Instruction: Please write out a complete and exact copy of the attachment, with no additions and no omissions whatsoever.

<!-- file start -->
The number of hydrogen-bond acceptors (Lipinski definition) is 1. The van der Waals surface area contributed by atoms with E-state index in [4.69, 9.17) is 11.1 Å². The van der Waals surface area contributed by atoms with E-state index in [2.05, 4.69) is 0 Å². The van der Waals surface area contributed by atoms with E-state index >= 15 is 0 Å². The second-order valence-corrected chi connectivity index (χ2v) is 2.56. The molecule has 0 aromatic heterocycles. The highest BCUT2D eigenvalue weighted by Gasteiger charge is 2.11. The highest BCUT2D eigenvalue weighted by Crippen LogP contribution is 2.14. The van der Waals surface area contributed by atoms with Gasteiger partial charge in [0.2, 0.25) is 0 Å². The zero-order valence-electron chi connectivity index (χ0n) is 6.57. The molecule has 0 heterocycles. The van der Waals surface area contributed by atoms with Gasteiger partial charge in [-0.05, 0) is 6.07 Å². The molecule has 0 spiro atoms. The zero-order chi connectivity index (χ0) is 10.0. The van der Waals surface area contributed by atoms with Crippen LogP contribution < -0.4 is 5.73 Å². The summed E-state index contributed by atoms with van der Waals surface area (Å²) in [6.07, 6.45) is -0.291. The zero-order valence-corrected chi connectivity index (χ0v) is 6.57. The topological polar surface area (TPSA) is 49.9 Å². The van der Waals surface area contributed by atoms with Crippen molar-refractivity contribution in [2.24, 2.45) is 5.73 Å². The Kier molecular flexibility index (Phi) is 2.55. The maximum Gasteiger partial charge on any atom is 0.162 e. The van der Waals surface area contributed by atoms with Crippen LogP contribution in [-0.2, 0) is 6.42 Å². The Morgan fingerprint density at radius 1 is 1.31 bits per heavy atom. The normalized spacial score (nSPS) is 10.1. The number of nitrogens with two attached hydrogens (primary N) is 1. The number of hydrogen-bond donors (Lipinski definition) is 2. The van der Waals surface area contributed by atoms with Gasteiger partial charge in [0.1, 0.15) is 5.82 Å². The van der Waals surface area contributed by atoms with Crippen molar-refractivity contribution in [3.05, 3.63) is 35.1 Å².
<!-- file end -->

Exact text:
The number of hydrogen-bond acceptors (Lipinski definition) is 1. The van der Waals surface area contributed by atoms with E-state index in [4.69, 9.17) is 11.1 Å². The van der Waals surface area contributed by atoms with E-state index in [2.05, 4.69) is 0 Å². The van der Waals surface area contributed by atoms with E-state index >= 15 is 0 Å². The second-order valence-corrected chi connectivity index (χ2v) is 2.56. The molecule has 0 aromatic heterocycles. The highest BCUT2D eigenvalue weighted by Gasteiger charge is 2.11. The highest BCUT2D eigenvalue weighted by Crippen LogP contribution is 2.14. The van der Waals surface area contributed by atoms with Gasteiger partial charge in [0.2, 0.25) is 0 Å². The zero-order valence-electron chi connectivity index (χ0n) is 6.57. The molecule has 0 heterocycles. The van der Waals surface area contributed by atoms with Gasteiger partial charge in [-0.05, 0) is 6.07 Å². The molecule has 0 spiro atoms. The zero-order chi connectivity index (χ0) is 10.0. The van der Waals surface area contributed by atoms with Crippen LogP contribution < -0.4 is 5.73 Å². The summed E-state index contributed by atoms with van der Waals surface area (Å²) in [6.07, 6.45) is -0.291. The zero-order valence-corrected chi connectivity index (χ0v) is 6.57. The topological polar surface area (TPSA) is 49.9 Å². The van der Waals surface area contributed by atoms with Crippen molar-refractivity contribution in [2.24, 2.45) is 5.73 Å². The Kier molecular flexibility index (Phi) is 2.55. The maximum Gasteiger partial charge on any atom is 0.162 e. The van der Waals surface area contributed by atoms with Crippen LogP contribution in [-0.2, 0) is 6.42 Å². The Morgan fingerprint density at radius 1 is 1.31 bits per heavy atom. The normalized spacial score (nSPS) is 10.1. The number of nitrogens with two attached hydrogens (primary N) is 1. The number of hydrogen-bond donors (Lipinski definition) is 2. The van der Waals surface area contributed by atoms with Gasteiger partial charge in [0.1, 0.15) is 5.82 Å². The van der Waals surface area contributed by atoms with Crippen molar-refractivity contribution in [3.05, 3.63) is 35.1 Å².